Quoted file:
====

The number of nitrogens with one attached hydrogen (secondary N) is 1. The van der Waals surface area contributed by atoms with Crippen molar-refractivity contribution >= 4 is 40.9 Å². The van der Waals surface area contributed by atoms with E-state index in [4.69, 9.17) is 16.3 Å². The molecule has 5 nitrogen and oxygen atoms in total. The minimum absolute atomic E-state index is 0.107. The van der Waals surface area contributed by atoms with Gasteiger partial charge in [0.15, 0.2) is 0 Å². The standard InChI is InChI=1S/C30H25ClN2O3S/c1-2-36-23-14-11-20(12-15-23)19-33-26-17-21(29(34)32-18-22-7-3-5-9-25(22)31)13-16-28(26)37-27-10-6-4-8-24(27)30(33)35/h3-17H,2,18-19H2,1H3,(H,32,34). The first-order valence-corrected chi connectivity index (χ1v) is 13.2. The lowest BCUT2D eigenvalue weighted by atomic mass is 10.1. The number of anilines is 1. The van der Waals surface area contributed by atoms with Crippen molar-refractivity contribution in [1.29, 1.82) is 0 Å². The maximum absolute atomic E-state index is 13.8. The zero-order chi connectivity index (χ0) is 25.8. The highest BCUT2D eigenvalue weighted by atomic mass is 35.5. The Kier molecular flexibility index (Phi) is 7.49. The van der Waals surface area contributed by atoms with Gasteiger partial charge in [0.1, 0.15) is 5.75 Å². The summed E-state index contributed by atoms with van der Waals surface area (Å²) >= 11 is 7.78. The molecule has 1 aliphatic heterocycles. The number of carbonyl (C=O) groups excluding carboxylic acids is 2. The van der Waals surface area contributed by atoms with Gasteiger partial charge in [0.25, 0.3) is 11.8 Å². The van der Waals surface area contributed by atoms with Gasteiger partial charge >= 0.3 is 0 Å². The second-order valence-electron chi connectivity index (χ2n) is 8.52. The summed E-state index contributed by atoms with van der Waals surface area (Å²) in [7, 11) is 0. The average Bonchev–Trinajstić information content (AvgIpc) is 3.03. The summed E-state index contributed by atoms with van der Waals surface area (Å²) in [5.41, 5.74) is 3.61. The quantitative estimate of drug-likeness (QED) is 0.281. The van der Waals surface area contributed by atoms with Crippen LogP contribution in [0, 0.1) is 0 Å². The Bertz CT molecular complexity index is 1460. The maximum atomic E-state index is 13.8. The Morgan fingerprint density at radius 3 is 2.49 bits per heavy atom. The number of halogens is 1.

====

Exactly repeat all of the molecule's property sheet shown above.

The number of nitrogens with one attached hydrogen (secondary N) is 1. The van der Waals surface area contributed by atoms with Crippen molar-refractivity contribution >= 4 is 40.9 Å². The van der Waals surface area contributed by atoms with E-state index in [4.69, 9.17) is 16.3 Å². The molecule has 5 nitrogen and oxygen atoms in total. The minimum absolute atomic E-state index is 0.107. The van der Waals surface area contributed by atoms with Gasteiger partial charge in [0.15, 0.2) is 0 Å². The standard InChI is InChI=1S/C30H25ClN2O3S/c1-2-36-23-14-11-20(12-15-23)19-33-26-17-21(29(34)32-18-22-7-3-5-9-25(22)31)13-16-28(26)37-27-10-6-4-8-24(27)30(33)35/h3-17H,2,18-19H2,1H3,(H,32,34). The first-order valence-corrected chi connectivity index (χ1v) is 13.2. The lowest BCUT2D eigenvalue weighted by atomic mass is 10.1. The number of anilines is 1. The van der Waals surface area contributed by atoms with Crippen molar-refractivity contribution in [1.29, 1.82) is 0 Å². The maximum absolute atomic E-state index is 13.8. The zero-order chi connectivity index (χ0) is 25.8. The highest BCUT2D eigenvalue weighted by atomic mass is 35.5. The Kier molecular flexibility index (Phi) is 7.49. The van der Waals surface area contributed by atoms with Gasteiger partial charge in [0.1, 0.15) is 5.75 Å². The summed E-state index contributed by atoms with van der Waals surface area (Å²) >= 11 is 7.78. The molecule has 1 aliphatic heterocycles. The number of carbonyl (C=O) groups excluding carboxylic acids is 2. The van der Waals surface area contributed by atoms with Gasteiger partial charge in [0.25, 0.3) is 11.8 Å². The van der Waals surface area contributed by atoms with Gasteiger partial charge >= 0.3 is 0 Å². The second-order valence-electron chi connectivity index (χ2n) is 8.52. The summed E-state index contributed by atoms with van der Waals surface area (Å²) in [7, 11) is 0. The average Bonchev–Trinajstić information content (AvgIpc) is 3.03. The summed E-state index contributed by atoms with van der Waals surface area (Å²) in [5.41, 5.74) is 3.61. The quantitative estimate of drug-likeness (QED) is 0.281. The van der Waals surface area contributed by atoms with Crippen LogP contribution in [0, 0.1) is 0 Å². The Bertz CT molecular complexity index is 1460. The maximum atomic E-state index is 13.8. The Morgan fingerprint density at radius 3 is 2.49 bits per heavy atom. The number of halogens is 1.